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The Golden Notebook – Andy finds, sadly, that Lessing is not more

June 16, 2014

Of the surprising number of Nobel-winning writers Netty and I have read over the years (Llosa! White! Pinter! Pamuk! Heaney! Hemingway! Morrison! Marquez! Mahfouz! Beckett! B … Okay, I’ll have to stop there) I’m afraid Doris Lessing languishes in the bottom two. Nadine Gordimer is a less engaging writer, and I enjoyed The Golden Notebook more than The Conservationist, but neither of them left me burning to read more of their work. (Netty will strongly disagree with this on a number of grounds, most obviously that Marquez’s Memories of My Melancholy Whores is among the worst books we’ve read in the Challenge. This may be true, but I’ve also read One Hundred Years of Solitude, and regard his late novella as an appalling geriatric stumble.)

the-golden-notebookThere’s a lot I enjoyed in The Golden Notebook. As a slice-of-life peek at life in London in the ’50s it has many fascinating aspects (although it’s a big slice, clocking in not too shy of 600 pages, and so it’s not exactly a peek, either). The communist stuff for me was probably the most interesting, being an only slightly reformed vaguely anarchisty type myself. The realisation, long known but brutally suppressed, that Russia and its leaders were less light on the hill and more psychotically unhinged fool on the hill is nicely done, and these sections of the book were probably the ones I enjoyed the most. The depiction of domestic life in the ’50s was also fascinating. Divorced, single mothers, having casual-ish sex, living lives financially independent of men – this is not the image of the ’50s we’ve been expected to imagine, mostly. Post-World War II, pre-’60s war of the sexes (although the term had, I think, already been coined), mid-Cold War – it’s a fascinating period of history, and Lessing succeeds in capturing a lot of what was fascinating about it. Although that wasn’t what she was trying to do here, obviously. She wasn’t creating a time capsule, although she’s done that quite well. She was writing a novel, and I don’t think she done that well at all.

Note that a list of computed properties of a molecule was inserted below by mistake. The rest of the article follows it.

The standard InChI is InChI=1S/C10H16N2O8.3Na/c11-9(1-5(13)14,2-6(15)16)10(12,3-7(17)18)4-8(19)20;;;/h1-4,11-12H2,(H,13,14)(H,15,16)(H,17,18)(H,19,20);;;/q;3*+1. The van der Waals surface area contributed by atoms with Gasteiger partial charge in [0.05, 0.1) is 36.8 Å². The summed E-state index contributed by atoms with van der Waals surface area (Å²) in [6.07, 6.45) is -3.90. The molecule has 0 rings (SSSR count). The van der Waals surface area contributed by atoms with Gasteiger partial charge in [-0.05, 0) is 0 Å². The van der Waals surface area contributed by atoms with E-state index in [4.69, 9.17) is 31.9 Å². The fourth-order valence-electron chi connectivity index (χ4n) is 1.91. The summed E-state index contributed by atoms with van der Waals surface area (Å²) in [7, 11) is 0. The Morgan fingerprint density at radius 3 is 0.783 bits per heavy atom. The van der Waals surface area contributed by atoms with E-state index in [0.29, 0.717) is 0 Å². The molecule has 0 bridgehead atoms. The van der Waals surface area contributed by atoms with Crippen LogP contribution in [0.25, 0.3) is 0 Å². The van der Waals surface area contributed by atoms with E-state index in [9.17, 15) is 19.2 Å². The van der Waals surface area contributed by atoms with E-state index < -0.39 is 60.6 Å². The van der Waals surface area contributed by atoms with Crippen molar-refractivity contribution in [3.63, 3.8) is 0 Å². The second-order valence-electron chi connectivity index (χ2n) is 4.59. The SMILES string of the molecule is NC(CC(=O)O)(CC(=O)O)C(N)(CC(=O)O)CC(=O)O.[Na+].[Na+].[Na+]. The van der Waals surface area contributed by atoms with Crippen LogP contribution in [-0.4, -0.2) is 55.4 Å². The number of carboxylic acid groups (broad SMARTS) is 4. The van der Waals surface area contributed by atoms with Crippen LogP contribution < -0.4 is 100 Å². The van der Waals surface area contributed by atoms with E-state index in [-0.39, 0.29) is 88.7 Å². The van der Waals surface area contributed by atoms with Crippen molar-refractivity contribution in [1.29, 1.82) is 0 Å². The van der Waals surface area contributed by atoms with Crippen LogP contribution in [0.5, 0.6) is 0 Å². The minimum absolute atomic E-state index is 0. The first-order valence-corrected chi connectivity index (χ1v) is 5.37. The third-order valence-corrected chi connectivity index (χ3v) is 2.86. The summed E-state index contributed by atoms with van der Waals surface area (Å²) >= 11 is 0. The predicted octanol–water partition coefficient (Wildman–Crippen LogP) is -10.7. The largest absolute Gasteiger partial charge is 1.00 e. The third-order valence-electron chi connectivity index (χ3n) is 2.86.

The novel’s meta-fictive structure doesn’t work for me, although like a lot of this book it must have seemed revolutionary (boom boom) at the time it was published. I haven”t read much of the analysis of the book because, well, I’m not that interested. But as Lessing herself has said, it consists of a “conventional” novel – Free Women – interspersed with excerpts from the notebooks of that conventional novel’s main character, Anna Wulf, modelled pretty closely on Lessing herself. But how these two strands of the novel knit together is not very clear.The stories don’t mirror each other perfectly, which is actually quite cleverly done, but it begs the question – who is the “real” Anna Wulf? The one in the novel? Are the notebooks the fictitious notebooks of a fictitious character? Or are the notebooks supposed to be the “real” version of events and the novel is novelist Anna Wulf’s reimagining of them? It doesn”t really matter, obviously, because the whole thing’s written by Doris Lessing, and it’s all a fictitious reimagining of her life. And perhaps it would all make sense on re-reading (ha!) or further study. But really …

Other irritating elements include the yawning great swathes dedicated to psychoanalysis, or psychotherapy, or whatever (“No, sorry, you daft bint, your dreams mean JACK SHIT.” Now there’s some valuable advice), I’m sure these sections have many, many admirers, but they left me in the sort of eye-rolling state of dismissive contempt I usually reserve for born-again Christians. On a related subject, the novel’s surprisingly homophobic – early sections set in Africa seem at least vaguely gay-friendly, but it later becomes clear that – ]like many “enlightened” types of her time – Lessing regarded same-sex attraction as a psychologically explicable aberration that could be “fixed”. To which I reply, with eminent grace, Fuck you bitch. Thirty or so years earlier, in one of his novels that wasn’t The Great Gatsby (The Beautiful and the Damned? Tender is the Night?) Fitzgerald has a therapist tell a horrified mother (I think, maybe a dad, maybe both, maybe even the patient himself) that same-sex attraction (not the term he, or Lessing, used, obviously) was “incurable”. F. Scott was probably a homophobe, but at least he was also a realist.

So no. Lessing is not more. But I’m glad I got around to reading this book. I remember seeing it on the shelves of Maffra High School’s library, and wondering about it, for reasons I cannot possibly fathom today. And I refuse to believe a single student in that school in the ’80s actually read it, cover to cover. I mean … Seriously.

 

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